July 2012
boarding house map- map
boarding house list-chart
(in subscribed newsletter, not here:  the black & white copy of map, but color is available above; photo of 1964 brochure cover of Conservative Baptist Bible Camp, once the sight of Raffo Villa)


A pleasantly classic July evening awaited the nearly 40 attendees of the Boarding House / Resort program. The parking lots were full from a combination of a popular band in the gazebo, a meeting prior to ours in the same room, and viewing hours at Cunningham’s. So, thank you to those who were persistent and found a spot. Passers-by must have wondered what was happening in Greenville on a Monday evening.
               The regulars included: Orrin & Shirley Stevens, David & Judy Rundell, Christine Mickelsen, Bob & Marie Shaw, Phyllis Beechert, Bette Welter, Stephanie Ingalls, Dot Blenis, Kathie Williams, and Don Teator.
               Others (first-timers and the increasingly regular) included: Lori Blair, Jackie Park, Tim Broder, Bob Titus, Margaret Donohue, Nick & Mary Lou Nahas, Evelyn Jennings, Peter O’Hara, John Garafolo, John O’Hara, Franklyn & Joyce Roth, Art & Eleanor Werking, Joe & Phyllis Wolf, Paul Augustein, Mary Heisinger, Kathy(?) Stock, and Sherry Baron. If I forgot anyone, let me know, and I’ll correct it for next newsletter. There were several more faces out there that have no name attached – a result of an over-active brain at these kind of functions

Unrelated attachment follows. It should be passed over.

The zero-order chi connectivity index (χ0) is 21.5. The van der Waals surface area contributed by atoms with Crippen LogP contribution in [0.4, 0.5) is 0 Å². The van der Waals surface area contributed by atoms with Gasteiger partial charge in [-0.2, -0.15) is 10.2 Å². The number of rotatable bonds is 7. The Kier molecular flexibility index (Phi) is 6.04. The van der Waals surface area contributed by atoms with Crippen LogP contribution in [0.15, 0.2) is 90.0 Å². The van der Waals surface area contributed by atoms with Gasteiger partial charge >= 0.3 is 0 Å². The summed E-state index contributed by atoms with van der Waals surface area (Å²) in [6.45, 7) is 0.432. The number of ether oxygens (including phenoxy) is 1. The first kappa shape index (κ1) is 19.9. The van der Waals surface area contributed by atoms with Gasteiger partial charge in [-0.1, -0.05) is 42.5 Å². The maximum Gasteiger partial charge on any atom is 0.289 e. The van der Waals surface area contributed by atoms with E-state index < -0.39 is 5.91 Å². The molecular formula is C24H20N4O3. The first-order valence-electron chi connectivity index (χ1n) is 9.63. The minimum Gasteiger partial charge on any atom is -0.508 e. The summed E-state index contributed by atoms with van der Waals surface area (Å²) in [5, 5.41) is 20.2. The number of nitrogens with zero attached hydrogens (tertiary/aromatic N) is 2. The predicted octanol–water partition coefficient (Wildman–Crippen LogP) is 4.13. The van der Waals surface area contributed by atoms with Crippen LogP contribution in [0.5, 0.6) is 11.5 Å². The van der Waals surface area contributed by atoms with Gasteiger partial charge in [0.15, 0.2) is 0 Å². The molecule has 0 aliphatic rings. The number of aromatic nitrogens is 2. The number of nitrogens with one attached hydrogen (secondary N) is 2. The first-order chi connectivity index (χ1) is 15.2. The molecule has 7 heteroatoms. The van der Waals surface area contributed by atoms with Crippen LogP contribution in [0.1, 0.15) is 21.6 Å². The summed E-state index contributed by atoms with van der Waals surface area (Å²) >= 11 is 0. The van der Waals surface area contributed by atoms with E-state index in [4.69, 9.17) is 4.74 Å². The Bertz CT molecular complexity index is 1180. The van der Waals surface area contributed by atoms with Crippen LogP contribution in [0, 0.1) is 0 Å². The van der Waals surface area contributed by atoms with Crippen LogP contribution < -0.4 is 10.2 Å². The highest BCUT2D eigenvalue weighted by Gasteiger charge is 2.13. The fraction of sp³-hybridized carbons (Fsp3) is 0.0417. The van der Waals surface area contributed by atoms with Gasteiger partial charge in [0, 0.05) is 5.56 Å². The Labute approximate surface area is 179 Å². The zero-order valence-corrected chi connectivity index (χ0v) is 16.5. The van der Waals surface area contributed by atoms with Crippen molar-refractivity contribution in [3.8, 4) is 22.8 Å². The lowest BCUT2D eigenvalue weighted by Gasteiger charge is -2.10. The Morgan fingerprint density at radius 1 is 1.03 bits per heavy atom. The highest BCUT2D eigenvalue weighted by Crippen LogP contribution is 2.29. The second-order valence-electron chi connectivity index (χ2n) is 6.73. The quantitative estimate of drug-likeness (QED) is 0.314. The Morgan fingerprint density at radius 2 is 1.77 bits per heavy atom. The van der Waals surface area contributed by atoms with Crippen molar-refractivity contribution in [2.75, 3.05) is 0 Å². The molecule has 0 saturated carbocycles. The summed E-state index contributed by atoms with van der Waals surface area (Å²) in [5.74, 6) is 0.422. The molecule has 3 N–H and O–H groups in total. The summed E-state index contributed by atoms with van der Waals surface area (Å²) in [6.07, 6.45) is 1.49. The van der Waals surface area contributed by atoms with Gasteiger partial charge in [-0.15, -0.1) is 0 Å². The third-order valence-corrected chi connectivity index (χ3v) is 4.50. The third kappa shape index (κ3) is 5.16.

The starting point of the evening was a chart I had created, listing all the resorts I have found thus far (since the meeting several more names have come forward!), numbering 101 so far. A column for location, and a column with other information accompanied names. (Since so many of you have the chart, I did not include it in this newsletter. I have put it online; or, if you would like a copy, let me know and I will either drop one off for you or mail it.)
               And, in some creative (or whatever word you like), I had the idea about noon-time the day of the meeting to take a map of Greenville, about 2’ x 2’, and to attach sticky labels, numbered to match the number on the chart, and placed approximately where one would find the boarding house. I had hoped it would be a good visual to demonstrate the points to be made this evening, and feedback has reinforced the worth of my couple hours work that afternoon. A copy, black & white—not in color, as at the meeting—is included in this newsletter.
               Both the chart and map are available online. Go to http://www.dteator.com/glhg/glhg.htm and click on the appropriate link next to the July 2012 line.   
               The map with labels dramatically showed the range of boarding houses, with clusters in Freehold, Norton Hill, and Greenville, with the west (or, left-side, if looking at the map) side generously spotted with labels.